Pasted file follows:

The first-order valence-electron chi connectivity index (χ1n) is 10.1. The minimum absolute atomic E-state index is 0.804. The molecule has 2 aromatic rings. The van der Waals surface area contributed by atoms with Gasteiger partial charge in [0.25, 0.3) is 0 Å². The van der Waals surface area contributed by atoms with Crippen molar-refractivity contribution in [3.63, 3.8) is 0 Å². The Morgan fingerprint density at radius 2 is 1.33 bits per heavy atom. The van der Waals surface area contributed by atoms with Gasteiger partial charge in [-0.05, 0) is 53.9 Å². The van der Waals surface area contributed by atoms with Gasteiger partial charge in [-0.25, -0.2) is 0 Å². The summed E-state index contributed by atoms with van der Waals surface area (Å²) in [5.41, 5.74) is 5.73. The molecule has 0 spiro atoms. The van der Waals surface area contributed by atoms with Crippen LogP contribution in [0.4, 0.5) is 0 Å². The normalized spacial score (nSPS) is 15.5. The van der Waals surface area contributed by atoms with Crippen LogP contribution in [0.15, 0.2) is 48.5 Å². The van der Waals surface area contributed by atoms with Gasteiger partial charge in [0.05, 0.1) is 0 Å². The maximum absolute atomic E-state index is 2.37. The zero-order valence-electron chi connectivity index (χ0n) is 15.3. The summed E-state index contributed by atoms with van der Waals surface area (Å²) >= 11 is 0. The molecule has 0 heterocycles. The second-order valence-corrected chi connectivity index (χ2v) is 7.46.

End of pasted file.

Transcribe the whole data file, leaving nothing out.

The first-order valence-electron chi connectivity index (χ1n) is 10.1. The minimum absolute atomic E-state index is 0.804. The molecule has 2 aromatic rings. The van der Waals surface area contributed by atoms with Gasteiger partial charge in [0.25, 0.3) is 0 Å². The van der Waals surface area contributed by atoms with Crippen molar-refractivity contribution in [3.63, 3.8) is 0 Å². The Morgan fingerprint density at radius 2 is 1.33 bits per heavy atom. The van der Waals surface area contributed by atoms with Gasteiger partial charge in [-0.05, 0) is 53.9 Å². The van der Waals surface area contributed by atoms with Gasteiger partial charge in [-0.25, -0.2) is 0 Å². The summed E-state index contributed by atoms with van der Waals surface area (Å²) in [5.41, 5.74) is 5.73. The molecule has 0 spiro atoms. The van der Waals surface area contributed by atoms with Crippen LogP contribution in [0.4, 0.5) is 0 Å². The normalized spacial score (nSPS) is 15.5. The van der Waals surface area contributed by atoms with Crippen LogP contribution in [0.15, 0.2) is 48.5 Å². The van der Waals surface area contributed by atoms with Gasteiger partial charge in [0.05, 0.1) is 0 Å². The maximum absolute atomic E-state index is 2.37. The zero-order valence-electron chi connectivity index (χ0n) is 15.3. The summed E-state index contributed by atoms with van der Waals surface area (Å²) >= 11 is 0. The molecule has 0 heterocycles. The second-order valence-corrected chi connectivity index (χ2v) is 7.46.